I was wondering why KDE still uses asterisks for substition in password fields. Look at this example:
Well, in Qt 4 it’s really easy to change it. This is the QPlastique style using Unicode character 0x25CF, a bullet point. If that one doesn’t exiss in the current font it falls back to 0x2022, a slightly smaller bullet point. Only if the current font doesn’t provide either (which is fairly rare according to my tests), it will fall back to an asterisk. This algorithme is actually stol^Wborrowed from the Windows XP style, so why does Plastique still use asterisks by default? The reason is probably that it was supposed to resemble the Plastik style from KDE 3, which had to use asterisks since the
style hint was not part of the QStyle API. in Qt 4 this style hint allows for specifying any other unicode character:
You might wonder why I think that this change, started by Apple in OS X and Microsoft in Windows XP is a good idea: Well first the character looks odd enough so that people will understand that this character is really supposed to shadow the password input. I know from personal experience that using asterisks, which can actually be part of a password tend to confuse some people. And secondly… well, it looks a lot better. It’s more centered in most fonts while asterisks are usually displayed upwards in the line edit.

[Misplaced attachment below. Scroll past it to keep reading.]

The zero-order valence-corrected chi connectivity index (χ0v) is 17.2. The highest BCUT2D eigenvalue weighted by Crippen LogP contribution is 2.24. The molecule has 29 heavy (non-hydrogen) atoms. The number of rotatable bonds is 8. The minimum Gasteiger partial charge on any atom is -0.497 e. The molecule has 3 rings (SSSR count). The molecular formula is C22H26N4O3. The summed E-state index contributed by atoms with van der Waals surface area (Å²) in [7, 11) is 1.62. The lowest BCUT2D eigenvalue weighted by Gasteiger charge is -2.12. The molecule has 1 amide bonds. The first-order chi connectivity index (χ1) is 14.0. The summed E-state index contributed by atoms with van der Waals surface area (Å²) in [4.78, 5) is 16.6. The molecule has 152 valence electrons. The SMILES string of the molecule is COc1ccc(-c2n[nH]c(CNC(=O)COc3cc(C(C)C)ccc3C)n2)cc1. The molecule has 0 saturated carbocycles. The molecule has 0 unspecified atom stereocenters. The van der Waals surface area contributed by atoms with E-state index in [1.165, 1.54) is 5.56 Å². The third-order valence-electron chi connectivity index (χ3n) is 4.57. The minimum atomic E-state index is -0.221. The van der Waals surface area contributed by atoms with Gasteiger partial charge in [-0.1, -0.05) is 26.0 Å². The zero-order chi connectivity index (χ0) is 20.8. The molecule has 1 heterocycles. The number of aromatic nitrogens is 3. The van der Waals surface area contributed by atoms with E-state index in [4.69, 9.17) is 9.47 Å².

(For the technically inclined, i have uploaded the sources for this small example, including a QPlastiqueStyle subclass that implements the change.)
I have some bad experience with it, when using the polyester 1.0 style:
please see my postings here:
I would be nice if you implement the behaviour which can be found in Lotus Notes client.
When you enter a password in Lotus Notes client, the program shows a constant number of [weird] and easy to recognize pictograms instead of bullets. Each typed character changes the whole set of pictograms to something new, and the exact set depends on previously typed characters. So when you type the entire password you may say confidently if the picture is “usual” and thus you haven’t mistyped. Since the number of pictograms is always constant and they changed without any evident rule, it’s quite hard for an evil one to guess how may characters in your password, what they are etc.
In theory, the pictograms leak information by changing on every keypress. If you have 20 or even just 5 “checksum” images, you can use brute force on a much smaller set if you have, say, a video camera recording each change. If you only show the checksum image after the first 5 characters, it still effectively reduces your password to 5 characters plus a bit of brute force. You could stop the brute forcing by using a random seed unique to the system or network so you can’t reproduce it at home.
Of course, in real life, you could probably just as easily watch their fingers on the keyboard, or one of many low-tech methods, so the issue is pretty much moot, especially on something like a desktop computer 🙂
Sorry, no merci for X-Servers without antialiasing. If they are in such a pain, they can easily patch a style to provide them their oldfashioned stars. But if we stick to the least common denominator for everything, Linux would hardly move forward. Enable AA and be happy. Freetype isn’t magic anymore and comes with a working setup in all mainstream distros 🙂
If I compare the two screenshots above, I still prefer the asterisks. The dots are IMHO too big, they look out of place.
>> If that one doesn’t exiss in the current font it falls back to 0x2022, a slightly smaller bullet point.
I don’t know much much smaller it is, but I think it would appeal my eyes better.
Just my 50 öres.